"I think that really helped me," she said. "She's really a good player. My toughest match this season was against the Westwood girl (sophomore Samantha Ruby). The Gladstone girl (Addy Trombley) is also pretty good."
Derkos – last season’s UPD1 No. 1 singles champion – remained undefeated in five matches after taking a 6-0, 6-1 decision from Negaunee junior Aubrey Johnson at No. 1 singles last week.
"She's a good player, and they're a good team," Derkos said after the match. "This is a big win. I've been waiting to play them and Westwood. Those are the two toughest teams. This is a big confidence boost."
Johnson, last season’s UPD1 runner-up at No. 2 singles, bounced back with a 6-1, 6-1 triumph over Munising's Bailey Corcoran on Thursday and also won Tuesday, and gave Derkos her due after the Escanaba match.
"Sophia knows what she wants to do," said Johnson. "She plays at a pretty fast pace, and I didn't get to the net as much as I'd like. She's very patient. You can tell she's an experienced player. I can learn from playing against her."
The Miners, as they did in singles, split their four matches with Escanaba in doubles.
Seniors Sage Juntti and Olivia Lumseth are the reigning UPD1 champs at No. 2 doubles, and Kallen Schultz was part of the No. 3 champion last season and is playing No. 1 this fall with Madison Frustaglio, who was part of the 2022 runner-up at their flight.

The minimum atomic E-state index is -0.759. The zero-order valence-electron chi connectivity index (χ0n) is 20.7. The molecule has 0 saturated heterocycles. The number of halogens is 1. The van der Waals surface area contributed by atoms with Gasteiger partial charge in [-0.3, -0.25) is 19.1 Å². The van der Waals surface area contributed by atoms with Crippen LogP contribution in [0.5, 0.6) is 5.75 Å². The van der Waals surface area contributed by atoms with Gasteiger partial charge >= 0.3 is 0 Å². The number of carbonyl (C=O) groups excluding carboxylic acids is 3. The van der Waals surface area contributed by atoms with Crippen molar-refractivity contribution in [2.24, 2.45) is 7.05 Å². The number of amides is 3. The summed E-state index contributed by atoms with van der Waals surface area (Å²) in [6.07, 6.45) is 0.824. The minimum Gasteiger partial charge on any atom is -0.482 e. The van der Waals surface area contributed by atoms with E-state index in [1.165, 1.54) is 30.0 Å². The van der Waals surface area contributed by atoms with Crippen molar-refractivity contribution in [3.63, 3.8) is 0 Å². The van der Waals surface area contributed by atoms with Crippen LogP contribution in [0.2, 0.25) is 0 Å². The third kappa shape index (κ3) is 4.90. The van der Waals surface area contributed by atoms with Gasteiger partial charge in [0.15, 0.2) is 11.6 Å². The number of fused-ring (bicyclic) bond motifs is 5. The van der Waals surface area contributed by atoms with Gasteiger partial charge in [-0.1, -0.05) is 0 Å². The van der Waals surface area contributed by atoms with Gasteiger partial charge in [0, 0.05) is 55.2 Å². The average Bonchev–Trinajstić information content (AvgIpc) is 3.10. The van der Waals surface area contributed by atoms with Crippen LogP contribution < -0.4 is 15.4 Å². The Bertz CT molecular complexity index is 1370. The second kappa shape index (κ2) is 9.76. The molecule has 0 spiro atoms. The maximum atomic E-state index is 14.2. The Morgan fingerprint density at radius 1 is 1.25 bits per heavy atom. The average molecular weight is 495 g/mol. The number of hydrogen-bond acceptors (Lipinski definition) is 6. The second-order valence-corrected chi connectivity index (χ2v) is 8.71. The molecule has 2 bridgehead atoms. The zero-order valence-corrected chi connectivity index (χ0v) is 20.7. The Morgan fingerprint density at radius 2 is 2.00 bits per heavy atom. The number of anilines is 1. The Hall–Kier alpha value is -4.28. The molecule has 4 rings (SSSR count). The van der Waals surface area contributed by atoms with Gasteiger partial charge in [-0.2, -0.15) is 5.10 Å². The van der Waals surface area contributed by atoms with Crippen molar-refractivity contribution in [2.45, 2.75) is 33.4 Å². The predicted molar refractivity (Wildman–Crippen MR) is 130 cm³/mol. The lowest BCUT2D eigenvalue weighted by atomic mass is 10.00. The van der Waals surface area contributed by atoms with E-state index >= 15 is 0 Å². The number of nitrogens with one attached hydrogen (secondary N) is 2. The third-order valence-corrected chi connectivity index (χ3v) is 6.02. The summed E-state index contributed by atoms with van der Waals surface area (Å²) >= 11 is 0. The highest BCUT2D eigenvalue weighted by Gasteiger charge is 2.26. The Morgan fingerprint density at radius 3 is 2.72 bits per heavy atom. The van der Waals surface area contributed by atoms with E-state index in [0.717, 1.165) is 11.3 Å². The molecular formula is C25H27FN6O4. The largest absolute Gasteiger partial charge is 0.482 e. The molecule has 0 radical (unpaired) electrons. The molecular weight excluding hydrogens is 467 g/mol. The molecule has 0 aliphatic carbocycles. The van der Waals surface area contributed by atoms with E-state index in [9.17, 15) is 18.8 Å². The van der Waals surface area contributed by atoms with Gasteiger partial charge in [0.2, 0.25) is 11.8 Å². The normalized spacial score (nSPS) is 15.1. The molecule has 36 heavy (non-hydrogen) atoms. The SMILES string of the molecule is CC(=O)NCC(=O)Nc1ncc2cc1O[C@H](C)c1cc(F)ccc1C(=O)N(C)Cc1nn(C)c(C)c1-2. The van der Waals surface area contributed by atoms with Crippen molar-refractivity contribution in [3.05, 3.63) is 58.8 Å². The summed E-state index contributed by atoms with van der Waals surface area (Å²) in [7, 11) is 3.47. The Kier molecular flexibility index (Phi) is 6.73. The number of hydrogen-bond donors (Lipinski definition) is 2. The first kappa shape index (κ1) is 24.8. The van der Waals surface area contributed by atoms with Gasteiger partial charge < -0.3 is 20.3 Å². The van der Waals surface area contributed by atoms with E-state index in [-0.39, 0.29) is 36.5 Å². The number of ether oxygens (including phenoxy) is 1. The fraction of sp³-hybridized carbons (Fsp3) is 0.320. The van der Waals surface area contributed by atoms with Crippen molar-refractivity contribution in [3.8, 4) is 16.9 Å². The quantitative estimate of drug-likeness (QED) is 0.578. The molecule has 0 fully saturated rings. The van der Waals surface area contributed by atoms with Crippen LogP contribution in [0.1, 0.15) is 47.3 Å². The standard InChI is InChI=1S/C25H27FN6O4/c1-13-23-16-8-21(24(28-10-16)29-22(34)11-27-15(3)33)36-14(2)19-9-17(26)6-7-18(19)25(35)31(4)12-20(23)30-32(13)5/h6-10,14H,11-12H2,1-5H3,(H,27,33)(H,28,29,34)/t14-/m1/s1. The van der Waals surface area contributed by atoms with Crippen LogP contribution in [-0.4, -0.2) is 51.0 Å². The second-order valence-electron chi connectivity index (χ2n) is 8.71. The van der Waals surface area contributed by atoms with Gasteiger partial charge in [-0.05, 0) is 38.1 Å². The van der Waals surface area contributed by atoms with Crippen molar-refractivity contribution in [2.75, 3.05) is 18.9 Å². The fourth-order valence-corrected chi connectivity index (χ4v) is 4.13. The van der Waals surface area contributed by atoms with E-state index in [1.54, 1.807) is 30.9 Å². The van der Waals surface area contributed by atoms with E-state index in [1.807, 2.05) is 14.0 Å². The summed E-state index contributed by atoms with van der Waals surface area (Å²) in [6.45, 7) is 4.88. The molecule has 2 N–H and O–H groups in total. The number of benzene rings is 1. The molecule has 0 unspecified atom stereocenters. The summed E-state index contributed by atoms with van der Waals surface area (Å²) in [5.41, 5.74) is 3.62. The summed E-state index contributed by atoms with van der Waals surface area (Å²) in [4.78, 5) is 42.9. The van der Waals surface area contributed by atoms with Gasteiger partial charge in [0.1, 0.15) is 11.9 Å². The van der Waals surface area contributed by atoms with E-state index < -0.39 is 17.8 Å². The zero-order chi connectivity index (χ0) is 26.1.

“We have a very good coach. He always challenges us, so we can get better,” Juntti said. “We do our usual stuff. If it's not good, he just makes us work on it until it is good."
Except for the Escanaba tie and a 5-3 triumph over Westwood, all of the Miners' victories have been shutouts (8-0).
"The biggest part of our success is the girls are supportive of each other," Saari said. "They're all quality kids."
Negaunee's success also has made Escanaba coach Chris Ogren take notice.
"Kyle has been there a long time," he said. "They have one of the most athletic teams, and they're very disciplined. You always have to be ready when you play them.
“We have some good teams up here. You always have to be mentally prepared."
Negaunee hosts Gwinn, Menominee and Marquette before also hosting the Mid-Peninsula Conference tournament Sept. 27.
The U.P. Division 1 Finals will take place Oct. 4 in Marquette.
John Vrancic has covered high school sports in the Upper Peninsula since joining the Escanaba Daily Press staff in 1985. He is known most prominently across the peninsula for his extensive coverage of cross country and track & field that frequently appears in newspapers from the Wisconsin border to Lake Huron. He received the James Trethewey Award for Distinguished Service in 2015 from the Upper Peninsula Sportswriters and Sportscasters Association.
PHOTO Negaunee’s Aubrey Johnson serves during her match against Escanaba’s Sophia Derkos on Sept. 13. (Photo by Mitch Vosburg/Escanaba Daily Press.)